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Dreams for my New Life

Jenifer DeLemont
From the top of Mount Lam Lam

I move in less than a month. It’s also our anniversary month, and my birth month. So, there is a lot going on. Rich and I are not looking forward to living apart for six months while he goes to school and I set up a home for us in Hawaii, but that’s just part of the military life, so we’ll make it work.

Jenifer DeLemont
The Wooden Show Tulip Festival on a trip back to Oregon from Guam.

I have really enjoyed everything we have done here on Guam.

I loved the work I did to help the animal shelter here (called Guam Animals in Need.) I loved the volunteering I did with NOAA to help monitor the reef, and to donate photos for promotional materials. I loved the friends I made and the reefs I snorkeled. And, when I was working, I loved Sea Grill and everyone there.

I also wrote novels while I was here, and it was great to have the time to do that. The Vampire’s Sister is still on Multi-Path Audio books in the app store, and the rest of the books are on Amazon.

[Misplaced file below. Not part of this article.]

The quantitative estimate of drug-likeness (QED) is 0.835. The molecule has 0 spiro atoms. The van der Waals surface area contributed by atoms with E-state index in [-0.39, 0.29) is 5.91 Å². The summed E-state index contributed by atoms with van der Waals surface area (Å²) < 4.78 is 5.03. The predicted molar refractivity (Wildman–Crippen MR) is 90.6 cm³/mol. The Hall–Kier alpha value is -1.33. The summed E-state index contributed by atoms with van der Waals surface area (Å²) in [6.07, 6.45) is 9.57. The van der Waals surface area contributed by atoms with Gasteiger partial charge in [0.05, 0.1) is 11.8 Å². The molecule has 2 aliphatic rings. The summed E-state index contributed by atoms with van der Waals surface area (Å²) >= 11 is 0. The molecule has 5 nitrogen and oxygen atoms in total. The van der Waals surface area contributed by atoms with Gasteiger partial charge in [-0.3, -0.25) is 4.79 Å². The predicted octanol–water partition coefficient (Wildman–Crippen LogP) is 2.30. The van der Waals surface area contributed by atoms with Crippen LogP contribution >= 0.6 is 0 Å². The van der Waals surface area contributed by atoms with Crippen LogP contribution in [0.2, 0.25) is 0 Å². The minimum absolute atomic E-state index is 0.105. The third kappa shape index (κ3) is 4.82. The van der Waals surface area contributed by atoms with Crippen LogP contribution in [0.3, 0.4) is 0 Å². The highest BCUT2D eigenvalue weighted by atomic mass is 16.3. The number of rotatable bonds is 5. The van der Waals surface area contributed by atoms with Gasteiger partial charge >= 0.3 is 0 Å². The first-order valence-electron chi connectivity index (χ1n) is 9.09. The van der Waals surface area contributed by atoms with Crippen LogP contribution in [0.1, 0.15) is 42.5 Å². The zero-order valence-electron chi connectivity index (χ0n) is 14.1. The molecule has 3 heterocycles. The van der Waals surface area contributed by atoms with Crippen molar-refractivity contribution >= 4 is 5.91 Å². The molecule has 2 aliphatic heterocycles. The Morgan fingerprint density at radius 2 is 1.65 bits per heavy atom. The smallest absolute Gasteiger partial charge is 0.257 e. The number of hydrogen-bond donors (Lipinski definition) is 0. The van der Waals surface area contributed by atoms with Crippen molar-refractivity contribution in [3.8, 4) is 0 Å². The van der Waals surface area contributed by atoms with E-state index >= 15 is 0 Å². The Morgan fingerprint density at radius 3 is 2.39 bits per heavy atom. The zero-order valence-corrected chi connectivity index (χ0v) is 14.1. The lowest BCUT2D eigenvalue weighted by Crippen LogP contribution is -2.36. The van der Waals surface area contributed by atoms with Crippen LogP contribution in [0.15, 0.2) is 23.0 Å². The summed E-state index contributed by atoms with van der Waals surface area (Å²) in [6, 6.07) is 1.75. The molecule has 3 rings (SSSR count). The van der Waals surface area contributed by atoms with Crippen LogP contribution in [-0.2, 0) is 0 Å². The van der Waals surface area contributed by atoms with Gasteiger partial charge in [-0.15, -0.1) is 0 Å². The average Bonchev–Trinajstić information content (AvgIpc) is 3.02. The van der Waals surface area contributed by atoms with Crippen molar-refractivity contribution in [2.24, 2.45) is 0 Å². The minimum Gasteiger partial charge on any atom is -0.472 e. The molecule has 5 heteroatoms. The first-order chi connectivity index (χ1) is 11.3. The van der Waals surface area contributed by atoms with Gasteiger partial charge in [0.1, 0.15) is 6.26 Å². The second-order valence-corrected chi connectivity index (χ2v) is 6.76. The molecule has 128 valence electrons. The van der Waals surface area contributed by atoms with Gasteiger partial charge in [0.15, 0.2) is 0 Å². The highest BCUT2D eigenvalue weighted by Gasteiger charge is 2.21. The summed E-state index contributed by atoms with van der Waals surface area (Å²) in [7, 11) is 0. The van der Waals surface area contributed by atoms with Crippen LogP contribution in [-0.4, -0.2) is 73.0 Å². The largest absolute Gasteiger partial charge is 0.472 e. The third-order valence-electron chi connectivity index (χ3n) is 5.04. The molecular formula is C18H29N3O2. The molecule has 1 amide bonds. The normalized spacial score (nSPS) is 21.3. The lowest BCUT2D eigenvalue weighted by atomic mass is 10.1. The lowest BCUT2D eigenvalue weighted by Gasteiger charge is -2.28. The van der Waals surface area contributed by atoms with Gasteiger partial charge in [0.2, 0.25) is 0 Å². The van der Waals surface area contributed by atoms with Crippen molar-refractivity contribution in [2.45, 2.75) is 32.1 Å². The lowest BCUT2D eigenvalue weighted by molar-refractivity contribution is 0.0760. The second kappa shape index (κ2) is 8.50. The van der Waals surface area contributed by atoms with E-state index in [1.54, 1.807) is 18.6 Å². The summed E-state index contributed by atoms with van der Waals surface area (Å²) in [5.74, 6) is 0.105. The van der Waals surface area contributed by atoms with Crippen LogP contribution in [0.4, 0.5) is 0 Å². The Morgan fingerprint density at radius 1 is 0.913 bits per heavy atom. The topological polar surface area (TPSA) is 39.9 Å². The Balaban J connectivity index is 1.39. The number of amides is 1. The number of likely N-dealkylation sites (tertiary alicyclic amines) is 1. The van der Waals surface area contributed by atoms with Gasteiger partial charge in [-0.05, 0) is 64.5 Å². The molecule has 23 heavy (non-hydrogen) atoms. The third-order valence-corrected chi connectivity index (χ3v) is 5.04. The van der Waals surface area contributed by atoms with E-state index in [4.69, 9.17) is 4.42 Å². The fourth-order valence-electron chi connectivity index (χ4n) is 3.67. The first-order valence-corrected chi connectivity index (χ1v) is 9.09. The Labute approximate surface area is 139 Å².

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At the coast on a recent trip back to the states.

Now, it’s time to look forward. I am so nervous to look for -and try to buy- our first house together! I’m already looking and it’s scary to take on so much debt (and to see how small the places in our price range are.)

I guess we won’t be able to be as eager for visitors in Oahu as we were in Guam. We had more space in Guam, and I had time to show people around. I am afraid those are luxuries we won’t enjoy in Hawaii.

We’ll do our best, of course. But I think if you visit us in Hawaii you’ll need to get a hotel near by and see us on the weekend. Different island, different life.

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At GAIN helping a puppy calm down after surgery.

Even if I will have less time for writing and visitors, I am excited to find a job. I want something I will love! I am so hopeful that some hotel in Oahu will need someone to manage their social media or do photography for the weddings they host. Maybe I’ll get a government job doing public relations and actually get to use all that stuff I learned in college. I can’t wait to find my new job and meet my new co-workers. I do hope we’ll be friends!